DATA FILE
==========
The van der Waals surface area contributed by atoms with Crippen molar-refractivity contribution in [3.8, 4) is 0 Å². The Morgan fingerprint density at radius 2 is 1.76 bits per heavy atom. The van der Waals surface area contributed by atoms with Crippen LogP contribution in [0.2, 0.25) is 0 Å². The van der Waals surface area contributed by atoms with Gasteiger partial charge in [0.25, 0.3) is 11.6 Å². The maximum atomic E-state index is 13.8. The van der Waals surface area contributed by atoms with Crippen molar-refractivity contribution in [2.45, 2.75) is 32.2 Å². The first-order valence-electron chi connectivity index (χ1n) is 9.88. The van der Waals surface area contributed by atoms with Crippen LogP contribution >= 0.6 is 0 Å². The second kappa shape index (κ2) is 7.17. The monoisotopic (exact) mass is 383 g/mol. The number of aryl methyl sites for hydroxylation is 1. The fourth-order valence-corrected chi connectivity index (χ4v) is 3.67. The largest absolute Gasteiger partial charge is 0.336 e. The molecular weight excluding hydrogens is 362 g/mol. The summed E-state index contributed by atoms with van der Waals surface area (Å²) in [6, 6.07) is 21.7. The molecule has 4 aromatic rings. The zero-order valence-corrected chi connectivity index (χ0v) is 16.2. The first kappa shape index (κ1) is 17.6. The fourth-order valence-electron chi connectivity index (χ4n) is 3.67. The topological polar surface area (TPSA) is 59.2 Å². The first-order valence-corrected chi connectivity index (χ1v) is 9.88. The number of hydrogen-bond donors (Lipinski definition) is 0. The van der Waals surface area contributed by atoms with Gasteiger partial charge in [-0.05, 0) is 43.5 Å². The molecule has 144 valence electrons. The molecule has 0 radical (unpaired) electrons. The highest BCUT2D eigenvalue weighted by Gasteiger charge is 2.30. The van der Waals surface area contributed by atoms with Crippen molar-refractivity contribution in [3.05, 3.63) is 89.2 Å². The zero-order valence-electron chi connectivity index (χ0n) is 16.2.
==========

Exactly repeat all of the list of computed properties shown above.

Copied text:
The van der Waals surface area contributed by atoms with Crippen molar-refractivity contribution in [3.8, 4) is 0 Å². The Morgan fingerprint density at radius 2 is 1.76 bits per heavy atom. The van der Waals surface area contributed by atoms with Crippen LogP contribution in [0.2, 0.25) is 0 Å². The van der Waals surface area contributed by atoms with Gasteiger partial charge in [0.25, 0.3) is 11.6 Å². The maximum atomic E-state index is 13.8. The van der Waals surface area contributed by atoms with Crippen molar-refractivity contribution in [2.45, 2.75) is 32.2 Å². The first-order valence-electron chi connectivity index (χ1n) is 9.88. The van der Waals surface area contributed by atoms with Crippen LogP contribution >= 0.6 is 0 Å². The second kappa shape index (κ2) is 7.17. The monoisotopic (exact) mass is 383 g/mol. The number of aryl methyl sites for hydroxylation is 1. The fourth-order valence-corrected chi connectivity index (χ4v) is 3.67. The largest absolute Gasteiger partial charge is 0.336 e. The molecular weight excluding hydrogens is 362 g/mol. The summed E-state index contributed by atoms with van der Waals surface area (Å²) in [6, 6.07) is 21.7. The molecule has 4 aromatic rings. The zero-order valence-corrected chi connectivity index (χ0v) is 16.2. The first kappa shape index (κ1) is 17.6. The fourth-order valence-electron chi connectivity index (χ4n) is 3.67. The topological polar surface area (TPSA) is 59.2 Å². The first-order valence-corrected chi connectivity index (χ1v) is 9.88. The number of hydrogen-bond donors (Lipinski definition) is 0. The van der Waals surface area contributed by atoms with Gasteiger partial charge in [-0.05, 0) is 43.5 Å². The molecule has 144 valence electrons. The molecule has 0 radical (unpaired) electrons. The highest BCUT2D eigenvalue weighted by Gasteiger charge is 2.30. The van der Waals surface area contributed by atoms with Crippen molar-refractivity contribution in [3.05, 3.63) is 89.2 Å². The zero-order valence-electron chi connectivity index (χ0n) is 16.2.